In order to correlate the survival of RCS with other parameters of the disease progression, we compared the bacterial growth in the lungs and spleens of two resistant and two supersusceptible RCS. The virulent M. tuberculosis grew progressively in the spleens and livers of all strains of mice for the initial seven days of infection. Few bacteria were detected in the lungs on the seventh day of infection. This early seeding of the lungs was detected in both resistant and susceptible mice and was confirmed by acid-fast fluorescent staining of the lung tissue. Once the bacteria seeded the lungs, they grew progressively in all strains of mice including the F1 hybrids (most resistant), although the growth rates, being the best correlate of the survival times, differed significantly among resistant and susceptible mice. Two strains of supersusceptible mice showed indistinguishable kinetics of the CFU in their lungs, albeit the growth in the spleens was different. The bacterial loads in the spleens and livers of HcB-18 were higher than the number of CFU per lung. This strain is characterized by the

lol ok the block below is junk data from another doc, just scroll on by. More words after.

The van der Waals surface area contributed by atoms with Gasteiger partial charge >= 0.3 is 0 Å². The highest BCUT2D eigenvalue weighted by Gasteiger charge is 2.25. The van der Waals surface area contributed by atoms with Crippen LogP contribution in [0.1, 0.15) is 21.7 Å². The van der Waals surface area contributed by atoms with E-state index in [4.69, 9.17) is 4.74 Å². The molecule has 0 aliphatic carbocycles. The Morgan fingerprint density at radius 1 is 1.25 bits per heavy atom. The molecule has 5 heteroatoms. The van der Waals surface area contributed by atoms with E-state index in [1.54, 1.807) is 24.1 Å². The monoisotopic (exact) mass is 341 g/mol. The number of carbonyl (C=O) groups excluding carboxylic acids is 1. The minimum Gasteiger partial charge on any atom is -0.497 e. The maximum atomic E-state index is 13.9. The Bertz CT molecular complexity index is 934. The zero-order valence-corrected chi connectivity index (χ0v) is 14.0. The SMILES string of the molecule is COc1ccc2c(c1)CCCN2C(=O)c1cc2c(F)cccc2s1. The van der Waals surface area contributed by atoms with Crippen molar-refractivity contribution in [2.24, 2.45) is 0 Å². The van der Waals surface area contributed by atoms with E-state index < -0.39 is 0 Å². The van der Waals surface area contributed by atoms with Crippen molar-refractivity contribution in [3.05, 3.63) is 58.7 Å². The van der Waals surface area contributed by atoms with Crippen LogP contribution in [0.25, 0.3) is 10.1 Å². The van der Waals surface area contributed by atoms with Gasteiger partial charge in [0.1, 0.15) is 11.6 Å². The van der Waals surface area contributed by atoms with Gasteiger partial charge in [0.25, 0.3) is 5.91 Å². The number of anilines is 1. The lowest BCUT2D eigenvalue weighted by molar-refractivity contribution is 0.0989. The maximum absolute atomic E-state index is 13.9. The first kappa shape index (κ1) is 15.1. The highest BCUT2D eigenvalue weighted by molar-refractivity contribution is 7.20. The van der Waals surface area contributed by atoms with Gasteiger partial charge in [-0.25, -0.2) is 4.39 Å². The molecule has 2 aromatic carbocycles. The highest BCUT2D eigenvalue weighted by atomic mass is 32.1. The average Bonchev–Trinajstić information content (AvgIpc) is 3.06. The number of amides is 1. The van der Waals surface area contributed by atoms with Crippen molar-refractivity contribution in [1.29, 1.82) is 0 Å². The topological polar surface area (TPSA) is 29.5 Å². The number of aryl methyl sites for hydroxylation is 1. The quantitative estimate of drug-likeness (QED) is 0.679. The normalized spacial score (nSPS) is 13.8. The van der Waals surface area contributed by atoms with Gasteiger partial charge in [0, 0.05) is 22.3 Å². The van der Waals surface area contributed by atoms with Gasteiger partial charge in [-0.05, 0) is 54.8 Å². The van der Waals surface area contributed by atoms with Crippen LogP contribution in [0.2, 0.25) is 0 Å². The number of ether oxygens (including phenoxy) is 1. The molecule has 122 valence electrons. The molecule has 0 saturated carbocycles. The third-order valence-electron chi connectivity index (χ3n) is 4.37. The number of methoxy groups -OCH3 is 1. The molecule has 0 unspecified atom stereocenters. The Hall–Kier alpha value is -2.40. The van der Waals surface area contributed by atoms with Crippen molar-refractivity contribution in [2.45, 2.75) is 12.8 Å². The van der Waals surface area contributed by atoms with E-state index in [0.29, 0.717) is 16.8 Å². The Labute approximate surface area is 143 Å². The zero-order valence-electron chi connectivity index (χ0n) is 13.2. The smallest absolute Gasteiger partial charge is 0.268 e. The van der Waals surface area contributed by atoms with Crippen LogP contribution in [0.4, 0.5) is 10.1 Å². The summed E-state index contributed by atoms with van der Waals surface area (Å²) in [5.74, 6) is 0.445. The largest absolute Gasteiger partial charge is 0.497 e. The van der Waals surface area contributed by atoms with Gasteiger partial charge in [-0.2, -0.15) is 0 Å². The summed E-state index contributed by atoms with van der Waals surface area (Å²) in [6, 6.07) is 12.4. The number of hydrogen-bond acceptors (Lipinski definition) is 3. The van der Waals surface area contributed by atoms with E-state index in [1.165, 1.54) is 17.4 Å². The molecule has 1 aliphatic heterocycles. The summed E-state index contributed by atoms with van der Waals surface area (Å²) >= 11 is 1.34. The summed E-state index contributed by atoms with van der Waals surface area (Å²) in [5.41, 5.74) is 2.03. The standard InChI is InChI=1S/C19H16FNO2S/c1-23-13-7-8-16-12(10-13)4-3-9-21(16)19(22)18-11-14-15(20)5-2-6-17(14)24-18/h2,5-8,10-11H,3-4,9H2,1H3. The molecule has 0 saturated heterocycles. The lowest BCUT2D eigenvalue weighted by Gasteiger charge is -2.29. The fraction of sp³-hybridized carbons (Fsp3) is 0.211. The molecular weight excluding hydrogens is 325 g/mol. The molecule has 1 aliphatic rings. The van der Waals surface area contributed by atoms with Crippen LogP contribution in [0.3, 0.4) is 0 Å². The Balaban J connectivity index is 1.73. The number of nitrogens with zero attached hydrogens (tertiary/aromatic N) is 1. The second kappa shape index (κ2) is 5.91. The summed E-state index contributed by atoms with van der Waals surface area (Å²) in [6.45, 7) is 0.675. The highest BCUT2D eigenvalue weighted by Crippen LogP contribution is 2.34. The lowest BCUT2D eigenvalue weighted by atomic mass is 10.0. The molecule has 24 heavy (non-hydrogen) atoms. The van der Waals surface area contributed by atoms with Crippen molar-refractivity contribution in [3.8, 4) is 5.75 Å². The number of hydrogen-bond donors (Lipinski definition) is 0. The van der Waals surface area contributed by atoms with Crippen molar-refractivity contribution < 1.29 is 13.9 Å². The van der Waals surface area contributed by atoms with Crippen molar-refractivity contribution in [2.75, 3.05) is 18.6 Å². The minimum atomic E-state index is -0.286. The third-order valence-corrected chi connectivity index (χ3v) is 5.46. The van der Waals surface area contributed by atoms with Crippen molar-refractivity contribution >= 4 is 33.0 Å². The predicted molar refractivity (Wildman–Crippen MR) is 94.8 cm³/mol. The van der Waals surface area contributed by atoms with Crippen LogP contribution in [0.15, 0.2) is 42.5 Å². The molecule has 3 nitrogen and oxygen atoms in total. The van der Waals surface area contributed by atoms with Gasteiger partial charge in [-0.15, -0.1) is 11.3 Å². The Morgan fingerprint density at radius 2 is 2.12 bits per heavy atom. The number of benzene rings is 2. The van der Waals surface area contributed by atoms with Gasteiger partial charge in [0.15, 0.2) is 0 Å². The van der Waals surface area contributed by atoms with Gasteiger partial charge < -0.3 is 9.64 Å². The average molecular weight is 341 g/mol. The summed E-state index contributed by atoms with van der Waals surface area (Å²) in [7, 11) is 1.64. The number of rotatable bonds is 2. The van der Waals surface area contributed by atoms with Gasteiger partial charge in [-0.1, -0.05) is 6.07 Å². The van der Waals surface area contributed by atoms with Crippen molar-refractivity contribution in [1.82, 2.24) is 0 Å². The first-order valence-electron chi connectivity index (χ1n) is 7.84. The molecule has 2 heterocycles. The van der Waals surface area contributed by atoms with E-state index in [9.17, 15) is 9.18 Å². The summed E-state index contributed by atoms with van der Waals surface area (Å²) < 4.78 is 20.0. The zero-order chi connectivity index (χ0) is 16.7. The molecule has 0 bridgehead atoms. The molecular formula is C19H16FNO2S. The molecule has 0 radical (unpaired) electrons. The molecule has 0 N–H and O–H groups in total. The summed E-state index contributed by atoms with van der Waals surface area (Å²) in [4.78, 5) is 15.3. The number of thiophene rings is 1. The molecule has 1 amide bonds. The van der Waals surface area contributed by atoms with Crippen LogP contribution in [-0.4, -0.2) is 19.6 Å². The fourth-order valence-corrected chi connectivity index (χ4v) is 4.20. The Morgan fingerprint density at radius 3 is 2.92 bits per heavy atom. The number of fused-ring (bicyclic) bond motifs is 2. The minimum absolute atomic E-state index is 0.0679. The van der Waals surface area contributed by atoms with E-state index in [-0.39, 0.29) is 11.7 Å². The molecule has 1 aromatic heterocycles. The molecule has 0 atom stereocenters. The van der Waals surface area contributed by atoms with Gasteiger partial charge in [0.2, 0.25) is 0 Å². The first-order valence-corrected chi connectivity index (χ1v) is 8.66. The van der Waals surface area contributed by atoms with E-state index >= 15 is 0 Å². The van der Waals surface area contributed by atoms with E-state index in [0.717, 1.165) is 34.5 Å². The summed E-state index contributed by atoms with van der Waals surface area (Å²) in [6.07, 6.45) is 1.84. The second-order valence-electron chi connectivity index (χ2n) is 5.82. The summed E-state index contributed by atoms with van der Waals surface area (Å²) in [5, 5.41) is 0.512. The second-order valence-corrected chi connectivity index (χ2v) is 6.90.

FIG. 4. Lungs of two mice of supersusceptible recombinant congenic strains at a time of death. Left, HcB-22; right, HcB-18. Bar = 2 cm.

generalized progressive infection. On the contrary, in HcB-22 the number of viable bacteria per organ did not increase in the spleens and livers between Day 7 and 25 of infection, whereas M. tuberculosis grew progressively only in the lungs of mice that developed dramatic macroscopical lesions (Fig. 4). Microscopic analysis revealed large areas of necrosis in the lungs of that strain, with tissue debris loaded with M. tuberculosis in the lumen of the airways, which is unusual for murine tuberculosis. Therefore, we assume that this strain (HcB-22) could be particularly useful for studying the mechanisms and underlying genetic control of the higher vulnerability of the lung tissue to M. tuberculosis.